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The Volcano Erupts

A minor earthquake at 8:32 a.m. on Sunday, May 18, 1980, caused the bulging and weakened north side of Mount St. Helens to collapse into the largest landslide ever recorded. The gas, steam, lava, and pulverized rock that it exposed, exploded toward Spirit Lake. Then a column of ash rose 80,000 feet into the air.

Our home at the time in Centralia. Notice the brown sky.

I was twenty-five at the time and worked as an assistant manager at a drugstore in Centralia, less than seventy-five miles northwest, as the ash falls. But the winds were blowing east that day. Friends as far away as Indiana sent pictures of their cars covered with dust. Those of us in Centralia watched the awesome display of nature’s might from vantage points around town.

As the day progressed we learned that entire forests near the volcano had been leveled, homes and bridges were swept away in the resulting flood and over fifty people died.

But in Centralia that day, no ash fell.

The following Sunday was when Mount St. Helens came to Centralia. At 2:30 a.m. the mountain erupted again.

My wife and I were asleep, along with our infant son, but some time before dawn the phone rang. My wife picked it up. “Hello?”

The street in front of our home at 9:00 a.m. on May 25, 1980

“Lorraine, do you have any windows open?” my mother asked.

“Yes.”

“Close them. Mount St. Helens erupted again and we’re getting covered with ash.”

While Lorraine secured the house, I went outside. Standing on the covered porch with the lights off the darkness was so total I couldn’t see my hand in front of my face. With my foot I felt for the steps. It felt like snow falling on me.

After a few steps onto the sidewalk, I returned to the house before getting lost.

It was well after nine in the morning before there was enough light to take the pictures seen here. We escaped the worst of the mountain’s fury, but those of us who were there will never forget that May.

How to be an APE

An introduction to a career as an Author, Publisher and Entrepreneur

Kyle Pratt speaking to the Lewis County Writers Guild

In one of his recent books, author and venture capitalist, Guy Kawasaki, characterized writing in the modern digital age as becoming an APE, an Author, Publisher and Entrepreneur. After reading his book, titled APE, I concluded I already did the things he described. Since I liked the acronym I’ve continued to use it.

Kyle Pratt speaking to the Lewis County Writers Guild

So, when the Lewis County Writers Guild asked me to speak at their recent meeting I titled the talk, How to be an APE.

This is how the meeting was described on the guild’s Facebook page;  

You’ve finished the book, now how do you get it into the hands of readers without spending a fortune? It’s a matter of distribution and marketing. There are ways to distribute your book around the world without spending a penny. Marketing will cost, but it doesn’t have to cost much. In this introduction we’ll examine low cost ways to do both.

As you can see from that description much of the time was spent discussing how to market a book without going broke. This is a continuing problem for indie and hybrid APEs.

A Meeting with Robin

I enjoy talking with students interested in a writing career.

Kyle Pratt and Centralia High School senior Robin McGrew

I spoke on the topic writing as a career in the digital age at Centralia High School back in November. On Thursday, I met with Robin McGrew, a senior at the Centralia, at The Station Coffee Bar in Centralia. Robin is thinking about writing as a career. We spoke for nearly an hour during which I told her that writing is a tough career to get started in, but I love it. I advised her, as I do with all novice writers, to connect with an effective critique group and hone her craft.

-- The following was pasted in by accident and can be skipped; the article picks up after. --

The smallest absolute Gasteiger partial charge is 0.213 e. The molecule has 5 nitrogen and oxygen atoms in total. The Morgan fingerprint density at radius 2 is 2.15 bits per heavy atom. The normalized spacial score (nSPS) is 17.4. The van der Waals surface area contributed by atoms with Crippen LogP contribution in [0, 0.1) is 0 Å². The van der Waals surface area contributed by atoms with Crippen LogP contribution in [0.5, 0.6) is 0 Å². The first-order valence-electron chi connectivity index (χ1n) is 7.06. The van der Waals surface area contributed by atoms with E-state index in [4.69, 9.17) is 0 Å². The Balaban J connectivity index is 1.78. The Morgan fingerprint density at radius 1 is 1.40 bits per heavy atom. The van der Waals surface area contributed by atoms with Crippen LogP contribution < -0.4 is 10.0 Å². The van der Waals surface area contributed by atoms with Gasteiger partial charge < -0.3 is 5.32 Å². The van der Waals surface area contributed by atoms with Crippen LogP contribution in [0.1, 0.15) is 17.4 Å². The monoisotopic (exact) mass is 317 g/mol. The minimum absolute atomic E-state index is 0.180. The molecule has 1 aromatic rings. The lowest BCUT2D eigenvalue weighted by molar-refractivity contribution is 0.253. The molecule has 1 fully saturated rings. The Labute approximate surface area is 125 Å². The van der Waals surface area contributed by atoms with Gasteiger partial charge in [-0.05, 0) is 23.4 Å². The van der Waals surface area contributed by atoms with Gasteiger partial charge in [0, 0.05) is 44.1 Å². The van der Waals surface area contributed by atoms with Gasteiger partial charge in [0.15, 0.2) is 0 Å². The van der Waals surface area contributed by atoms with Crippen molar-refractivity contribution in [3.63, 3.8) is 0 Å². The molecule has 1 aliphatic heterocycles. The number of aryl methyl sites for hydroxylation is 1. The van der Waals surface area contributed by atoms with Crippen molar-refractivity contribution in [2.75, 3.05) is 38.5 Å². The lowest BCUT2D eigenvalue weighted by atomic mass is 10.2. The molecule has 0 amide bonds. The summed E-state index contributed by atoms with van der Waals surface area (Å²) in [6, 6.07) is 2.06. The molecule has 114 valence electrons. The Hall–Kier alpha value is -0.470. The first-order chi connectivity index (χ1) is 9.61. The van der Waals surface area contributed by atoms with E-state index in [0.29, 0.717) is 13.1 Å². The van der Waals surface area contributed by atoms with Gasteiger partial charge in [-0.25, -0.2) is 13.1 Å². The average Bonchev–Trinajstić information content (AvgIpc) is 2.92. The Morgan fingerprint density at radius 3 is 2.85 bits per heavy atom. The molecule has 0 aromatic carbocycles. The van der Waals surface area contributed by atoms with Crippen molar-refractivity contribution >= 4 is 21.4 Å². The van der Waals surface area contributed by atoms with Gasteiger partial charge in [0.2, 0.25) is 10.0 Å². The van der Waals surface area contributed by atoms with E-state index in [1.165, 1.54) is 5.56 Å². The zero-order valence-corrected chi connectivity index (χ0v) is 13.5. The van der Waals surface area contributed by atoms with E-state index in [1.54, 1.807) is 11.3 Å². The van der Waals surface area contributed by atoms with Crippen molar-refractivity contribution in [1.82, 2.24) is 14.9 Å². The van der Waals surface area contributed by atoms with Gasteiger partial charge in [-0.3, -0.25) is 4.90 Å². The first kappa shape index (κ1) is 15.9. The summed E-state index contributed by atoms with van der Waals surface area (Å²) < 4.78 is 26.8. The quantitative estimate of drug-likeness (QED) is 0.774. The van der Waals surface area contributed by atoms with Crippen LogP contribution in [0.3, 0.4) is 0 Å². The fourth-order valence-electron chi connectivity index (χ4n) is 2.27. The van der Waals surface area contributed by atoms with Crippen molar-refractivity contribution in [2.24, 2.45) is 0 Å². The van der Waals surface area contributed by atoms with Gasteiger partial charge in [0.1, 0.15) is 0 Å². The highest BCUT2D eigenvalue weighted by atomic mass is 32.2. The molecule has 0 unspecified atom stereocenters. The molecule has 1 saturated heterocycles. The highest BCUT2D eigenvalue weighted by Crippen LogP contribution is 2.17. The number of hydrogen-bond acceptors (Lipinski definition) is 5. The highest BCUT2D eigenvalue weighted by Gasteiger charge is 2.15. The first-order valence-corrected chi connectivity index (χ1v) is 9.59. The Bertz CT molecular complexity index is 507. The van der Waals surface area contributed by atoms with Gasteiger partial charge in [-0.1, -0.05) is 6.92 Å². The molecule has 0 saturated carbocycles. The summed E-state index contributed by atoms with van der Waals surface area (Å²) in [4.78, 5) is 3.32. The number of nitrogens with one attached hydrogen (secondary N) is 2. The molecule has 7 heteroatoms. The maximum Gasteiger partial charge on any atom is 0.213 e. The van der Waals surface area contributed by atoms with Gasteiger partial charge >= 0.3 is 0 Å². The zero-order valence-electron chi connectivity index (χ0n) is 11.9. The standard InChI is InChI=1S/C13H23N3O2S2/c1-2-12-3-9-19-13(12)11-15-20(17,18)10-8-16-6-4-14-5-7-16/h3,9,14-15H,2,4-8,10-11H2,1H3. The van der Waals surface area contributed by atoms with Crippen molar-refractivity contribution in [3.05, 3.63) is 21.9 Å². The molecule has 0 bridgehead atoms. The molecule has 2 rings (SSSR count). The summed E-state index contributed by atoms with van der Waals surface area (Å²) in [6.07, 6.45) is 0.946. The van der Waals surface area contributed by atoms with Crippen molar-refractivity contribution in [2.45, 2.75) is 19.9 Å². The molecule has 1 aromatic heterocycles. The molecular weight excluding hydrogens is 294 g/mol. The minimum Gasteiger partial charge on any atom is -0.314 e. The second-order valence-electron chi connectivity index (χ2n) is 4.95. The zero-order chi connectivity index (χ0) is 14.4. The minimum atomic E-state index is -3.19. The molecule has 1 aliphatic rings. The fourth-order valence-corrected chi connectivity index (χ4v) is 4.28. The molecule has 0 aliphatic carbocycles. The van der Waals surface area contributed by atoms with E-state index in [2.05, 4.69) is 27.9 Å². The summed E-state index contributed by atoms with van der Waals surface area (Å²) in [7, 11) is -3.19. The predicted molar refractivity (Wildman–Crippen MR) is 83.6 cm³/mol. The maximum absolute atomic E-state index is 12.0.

Robin, I hope you get an “A” on the assignment, and I wish you the best of luck as you start on your career. 

Planning for the Conference

We’re already planning the next Southwest Washington Writers Conference.

 Julie Zander, Scott White and Andy Skinner

Julie Zander, Scott White and Andy Skinner

The rains came down hard and steady today, but still I ventured to downtown Centralia for a meeting at The Station Coffee Bar & Bistro across from the Fox Theatre. It seems to be something of a hangout for local authors. Lately, I’m there at least once a week to meet with other authors. Planning for the 2016 Southwest Washington Writers Conference bought me out on this rain soaked day. Over warm drinks, I met with fellow writer Julie Zander, Andy Skinner from the Lewis County Historical Museum, and Scott White of the Historic Fox Theatre Restorations.

Much of the planning for our local conference is done. New York Times bestseller author Jennifer Lauck will be the keynote speaker and will teach three workshops. Bestselling author and Christy Award winner Leslie Gould will teach a workshop called “Romancing Your Novel.” I will be teaching a workshop with bestselling author Carolyn McCray on indie publishing. Several other workshops will be announced soon.  

Planning today centered on finalizing the schedule, getting the registration page of the website ready and approving the new logo. We hope to have everything up and ready by the end of the month. For more information visit the Southwest Washington Writers website and, if you’re going to be in this area on September 17th come by and visit. It’ll be a fun day!

Concert Night

As an author much of my time is spent in my office writing.

So, when I can, I like to get out and interact with people. One of the ways I do that is by attending the concerts of the Pacific Northwest Chamber Orchestra.

The area I call home is Lewis county, Washington state, a largely rural area of farms and timber. The largest town is Centralia, 16,000 people, where the concerts are held. All the performers are local music lovers.  These talented individuals should be paid for the performances they provide to this community, but they aren’t. They pay to be members of the organization, and their concerts are free. Wow, what a fantastic way to give back to the community.

Last night, for their second performance of the season, the theme was show tunes. For almost two hours the PNCO played arrangements from Les Miserables, Pirates of the Caribbean, Star Wars, James Bond, Titanic and Fiddler on the Roof. They closed the night with the theme from the Pink Panther.